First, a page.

This project describes how to develop an elderly care alert system using GreenPAK SLG46533V

Below we described steps needed to understand how the solution has been programmed to create the fall detection circuit. However, if you just want to get the result of programming, download GreenPAK software to view the already completed GreenPAK Design File. Plug the GreenPAK Development Kit to your computer and hit the program to design the solution.

Introduction 

In this project, we develop an elderly care alert system using GreenPAK SLG46533V. This fall detector/ panic button is a low-powered device so that it works for long periods of time. The panic button can be triggered manually by the elderly person and also it can detect a fall event and send an alert email to the concerned individuals. The panic button alarm/help call can be reset manually.

The circuit receives its inputs from ADXL335, a 3-axis accelerometer module. A brief introduction of the module is described below.

ADXL335 3-Axis Accelerometer Module

The ADXL335 is a small, thin, low power, complete 3-axis accelerometer with signal-conditioned voltage outputs. It measures acceleration within the range of ±3g. It can measure the static acceleration of gravity in tilt-sensing applications, as well as dynamic acceleration resulting from motion, shock, or vibration.

The module is powered with 3.3V DC and has 3 analog outputs which measure acceleration in 3-axis (x, y, z).

In the case of no acceleration the corresponding outputs read 1.65V.

If the device measures positive acceleration, the output values increase towards 3.3V; negative acceleration causes the values to decrease towards 0V. Since the Z-axis has acceleration due to gravity present at all times, z-output reads value equivalent of 1g (ideally 2.2V dc), i.e. its output is higher than X-output and Y-output when at rest (Fig.1).

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Hardware Schematic

The hardware schematic has the ADXL335 module connected with the SLG46533V. The 3-axis acceleration outputs are connected to analog input pins for GreenPAK comparators and are compared with the thresholds set in the GreenPAK code.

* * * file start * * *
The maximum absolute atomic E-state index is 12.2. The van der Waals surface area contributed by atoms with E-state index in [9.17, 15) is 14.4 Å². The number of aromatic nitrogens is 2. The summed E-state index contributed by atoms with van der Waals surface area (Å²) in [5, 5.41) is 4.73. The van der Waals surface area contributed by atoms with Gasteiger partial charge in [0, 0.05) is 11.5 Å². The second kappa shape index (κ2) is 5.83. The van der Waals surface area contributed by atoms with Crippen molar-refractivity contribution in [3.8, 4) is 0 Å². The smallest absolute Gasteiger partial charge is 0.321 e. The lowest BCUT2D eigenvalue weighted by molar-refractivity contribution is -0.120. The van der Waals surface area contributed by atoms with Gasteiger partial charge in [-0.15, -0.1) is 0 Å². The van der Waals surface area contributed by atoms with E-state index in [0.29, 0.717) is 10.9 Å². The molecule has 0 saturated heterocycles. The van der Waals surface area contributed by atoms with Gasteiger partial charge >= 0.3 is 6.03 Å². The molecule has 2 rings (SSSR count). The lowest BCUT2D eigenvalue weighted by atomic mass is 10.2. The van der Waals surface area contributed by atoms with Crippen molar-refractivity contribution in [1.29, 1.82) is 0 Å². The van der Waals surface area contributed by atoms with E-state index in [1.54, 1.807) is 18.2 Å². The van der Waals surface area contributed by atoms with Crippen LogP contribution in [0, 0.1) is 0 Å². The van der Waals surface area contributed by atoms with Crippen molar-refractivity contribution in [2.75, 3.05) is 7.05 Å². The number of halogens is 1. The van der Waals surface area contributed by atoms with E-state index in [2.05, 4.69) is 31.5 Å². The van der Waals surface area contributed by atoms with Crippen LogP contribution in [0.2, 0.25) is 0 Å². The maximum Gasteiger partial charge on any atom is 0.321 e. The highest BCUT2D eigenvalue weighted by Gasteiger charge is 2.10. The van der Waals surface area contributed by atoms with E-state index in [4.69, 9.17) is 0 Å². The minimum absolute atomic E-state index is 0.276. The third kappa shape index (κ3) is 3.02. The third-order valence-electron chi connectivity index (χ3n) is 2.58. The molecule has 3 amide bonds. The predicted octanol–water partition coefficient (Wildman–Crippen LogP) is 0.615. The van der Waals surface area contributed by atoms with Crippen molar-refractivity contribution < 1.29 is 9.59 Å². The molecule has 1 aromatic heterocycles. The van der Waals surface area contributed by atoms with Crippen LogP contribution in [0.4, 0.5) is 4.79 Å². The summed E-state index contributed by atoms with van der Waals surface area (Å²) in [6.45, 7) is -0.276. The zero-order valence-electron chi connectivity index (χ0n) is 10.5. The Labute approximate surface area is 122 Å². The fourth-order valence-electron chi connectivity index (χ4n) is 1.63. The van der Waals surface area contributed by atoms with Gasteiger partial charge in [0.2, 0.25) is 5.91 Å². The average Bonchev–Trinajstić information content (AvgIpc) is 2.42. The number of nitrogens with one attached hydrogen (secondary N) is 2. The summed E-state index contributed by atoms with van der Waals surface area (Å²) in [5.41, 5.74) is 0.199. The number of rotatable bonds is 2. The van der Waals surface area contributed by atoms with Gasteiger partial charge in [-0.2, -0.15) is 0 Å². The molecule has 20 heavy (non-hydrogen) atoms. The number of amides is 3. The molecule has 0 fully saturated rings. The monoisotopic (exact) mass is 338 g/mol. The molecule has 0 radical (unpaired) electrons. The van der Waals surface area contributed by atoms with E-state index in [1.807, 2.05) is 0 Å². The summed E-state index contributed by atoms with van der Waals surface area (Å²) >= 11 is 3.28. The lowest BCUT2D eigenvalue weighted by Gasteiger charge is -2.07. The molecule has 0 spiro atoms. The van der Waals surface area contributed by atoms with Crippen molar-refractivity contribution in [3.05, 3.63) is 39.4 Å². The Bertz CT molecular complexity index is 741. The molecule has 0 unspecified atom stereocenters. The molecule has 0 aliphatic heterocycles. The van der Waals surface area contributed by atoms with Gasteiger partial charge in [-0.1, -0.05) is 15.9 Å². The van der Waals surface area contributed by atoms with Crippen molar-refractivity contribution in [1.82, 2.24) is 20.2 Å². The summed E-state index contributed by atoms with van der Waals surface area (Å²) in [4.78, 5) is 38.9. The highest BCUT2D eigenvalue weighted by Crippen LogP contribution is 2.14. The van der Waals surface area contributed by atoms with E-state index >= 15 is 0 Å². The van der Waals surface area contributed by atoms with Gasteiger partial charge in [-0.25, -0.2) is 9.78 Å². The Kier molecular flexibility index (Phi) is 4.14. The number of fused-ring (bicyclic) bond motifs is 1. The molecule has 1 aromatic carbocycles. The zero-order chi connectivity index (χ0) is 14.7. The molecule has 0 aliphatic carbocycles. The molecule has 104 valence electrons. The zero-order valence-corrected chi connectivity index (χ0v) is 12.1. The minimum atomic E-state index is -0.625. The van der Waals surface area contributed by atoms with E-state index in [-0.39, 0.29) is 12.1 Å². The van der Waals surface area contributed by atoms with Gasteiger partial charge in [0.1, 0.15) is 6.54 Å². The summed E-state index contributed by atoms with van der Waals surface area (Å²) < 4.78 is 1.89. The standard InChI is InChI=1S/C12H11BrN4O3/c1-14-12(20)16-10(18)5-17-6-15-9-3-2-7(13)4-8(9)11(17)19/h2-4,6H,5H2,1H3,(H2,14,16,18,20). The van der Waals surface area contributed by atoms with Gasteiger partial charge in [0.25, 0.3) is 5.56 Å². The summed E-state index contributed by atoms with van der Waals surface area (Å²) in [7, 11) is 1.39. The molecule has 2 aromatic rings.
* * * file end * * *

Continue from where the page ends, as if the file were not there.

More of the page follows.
Thresholds are also set externally by the 10k potentiometer (Fig. 2).

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GreenPAK Design Code

The design code consists of two types of acceleration surges: one for the X and Y axes and the other for the Z-axis.

X and Y Axis Acceleration

If positive or negative acceleration increases on the X axis or Y axis in a short interval of time, it may indicate a fall. (The value can be adjusted according to the activity level of the elder.) The voltage due to the acceleration surge is compared with the threshold set in GreenPAK for ACMP0 and ACMP2, which are by default set at 1100mV which corresponds to -1g. The sensitivity of the fall sensor can be adjusted in the GreenPAK code by changing the IN- voltage of the analog comparators (Fig. 3).

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For positive acceleration detection for the X and Y axes, a 10K potentiometer is set to set the IN-input of the analog comparators at the desired values (currently it is set at 2.2V, which corresponds to +1g).

If any of the four analog comparators detects an acceleration surge, it sets the DFF3 output high. If the surge is longer than one second it will be neutralized. The reason behind neutralizing longer surges is that it may reflect a continuous activity like walking, running etc. A fall event would generate a small surge of acceleration in any of these four axis (X, X’, Y, and Y’).

The hardware connections of these two axes with the GreenPAK design code is tabulated below (Table 1).

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Z-Axis Acceleration